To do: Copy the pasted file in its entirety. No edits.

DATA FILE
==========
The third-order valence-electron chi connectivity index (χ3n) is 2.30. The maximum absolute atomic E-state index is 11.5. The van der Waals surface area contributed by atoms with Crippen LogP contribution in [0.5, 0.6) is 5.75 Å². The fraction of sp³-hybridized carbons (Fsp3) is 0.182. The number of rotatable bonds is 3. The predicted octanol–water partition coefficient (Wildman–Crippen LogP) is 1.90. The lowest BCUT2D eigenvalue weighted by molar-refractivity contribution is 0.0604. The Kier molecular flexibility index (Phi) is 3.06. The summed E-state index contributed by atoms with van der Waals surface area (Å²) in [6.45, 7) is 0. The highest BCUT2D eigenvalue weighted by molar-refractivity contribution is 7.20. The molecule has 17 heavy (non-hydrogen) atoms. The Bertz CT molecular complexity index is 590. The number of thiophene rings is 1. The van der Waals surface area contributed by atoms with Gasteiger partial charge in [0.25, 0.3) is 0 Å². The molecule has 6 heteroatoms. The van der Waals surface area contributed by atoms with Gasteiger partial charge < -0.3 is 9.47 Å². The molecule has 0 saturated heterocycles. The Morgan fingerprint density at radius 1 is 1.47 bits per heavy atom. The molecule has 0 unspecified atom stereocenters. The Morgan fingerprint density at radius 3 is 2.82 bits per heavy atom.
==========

The third-order valence-electron chi connectivity index (χ3n) is 2.30. The maximum absolute atomic E-state index is 11.5. The van der Waals surface area contributed by atoms with Crippen LogP contribution in [0.5, 0.6) is 5.75 Å². The fraction of sp³-hybridized carbons (Fsp3) is 0.182. The number of rotatable bonds is 3. The predicted octanol–water partition coefficient (Wildman–Crippen LogP) is 1.90. The lowest BCUT2D eigenvalue weighted by molar-refractivity contribution is 0.0604. The Kier molecular flexibility index (Phi) is 3.06. The summed E-state index contributed by atoms with van der Waals surface area (Å²) in [6.45, 7) is 0. The highest BCUT2D eigenvalue weighted by molar-refractivity contribution is 7.20. The molecule has 17 heavy (non-hydrogen) atoms. The Bertz CT molecular complexity index is 590. The number of thiophene rings is 1. The van der Waals surface area contributed by atoms with Gasteiger partial charge in [0.25, 0.3) is 0 Å². The molecule has 6 heteroatoms. The van der Waals surface area contributed by atoms with Gasteiger partial charge < -0.3 is 9.47 Å². The molecule has 0 saturated heterocycles. The Morgan fingerprint density at radius 1 is 1.47 bits per heavy atom. The molecule has 0 unspecified atom stereocenters. The Morgan fingerprint density at radius 3 is 2.82 bits per heavy atom.